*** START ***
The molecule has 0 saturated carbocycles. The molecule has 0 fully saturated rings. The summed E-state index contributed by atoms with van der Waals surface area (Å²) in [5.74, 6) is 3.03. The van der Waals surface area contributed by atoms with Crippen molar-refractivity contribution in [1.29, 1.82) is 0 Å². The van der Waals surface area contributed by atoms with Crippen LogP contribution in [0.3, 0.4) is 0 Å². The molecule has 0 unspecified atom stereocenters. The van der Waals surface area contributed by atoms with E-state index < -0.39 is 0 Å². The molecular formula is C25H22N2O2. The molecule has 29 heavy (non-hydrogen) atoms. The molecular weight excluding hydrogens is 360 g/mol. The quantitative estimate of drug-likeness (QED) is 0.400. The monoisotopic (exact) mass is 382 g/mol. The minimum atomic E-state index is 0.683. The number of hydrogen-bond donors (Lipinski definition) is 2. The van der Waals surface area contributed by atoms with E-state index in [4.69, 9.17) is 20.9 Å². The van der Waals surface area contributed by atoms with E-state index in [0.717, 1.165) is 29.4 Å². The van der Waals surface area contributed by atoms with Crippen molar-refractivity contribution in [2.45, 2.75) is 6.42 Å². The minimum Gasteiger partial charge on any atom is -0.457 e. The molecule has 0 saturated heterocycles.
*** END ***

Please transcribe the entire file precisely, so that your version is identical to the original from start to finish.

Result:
The molecule has 0 saturated carbocycles. The molecule has 0 fully saturated rings. The summed E-state index contributed by atoms with van der Waals surface area (Å²) in [5.74, 6) is 3.03. The van der Waals surface area contributed by atoms with Crippen molar-refractivity contribution in [1.29, 1.82) is 0 Å². The van der Waals surface area contributed by atoms with Crippen LogP contribution in [0.3, 0.4) is 0 Å². The molecule has 0 unspecified atom stereocenters. The van der Waals surface area contributed by atoms with E-state index < -0.39 is 0 Å². The molecular formula is C25H22N2O2. The molecule has 29 heavy (non-hydrogen) atoms. The molecular weight excluding hydrogens is 360 g/mol. The quantitative estimate of drug-likeness (QED) is 0.400. The monoisotopic (exact) mass is 382 g/mol. The minimum atomic E-state index is 0.683. The number of hydrogen-bond donors (Lipinski definition) is 2. The van der Waals surface area contributed by atoms with E-state index in [4.69, 9.17) is 20.9 Å². The van der Waals surface area contributed by atoms with E-state index in [0.717, 1.165) is 29.4 Å². The van der Waals surface area contributed by atoms with Crippen molar-refractivity contribution in [2.45, 2.75) is 6.42 Å². The minimum Gasteiger partial charge on any atom is -0.457 e. The molecule has 0 saturated heterocycles.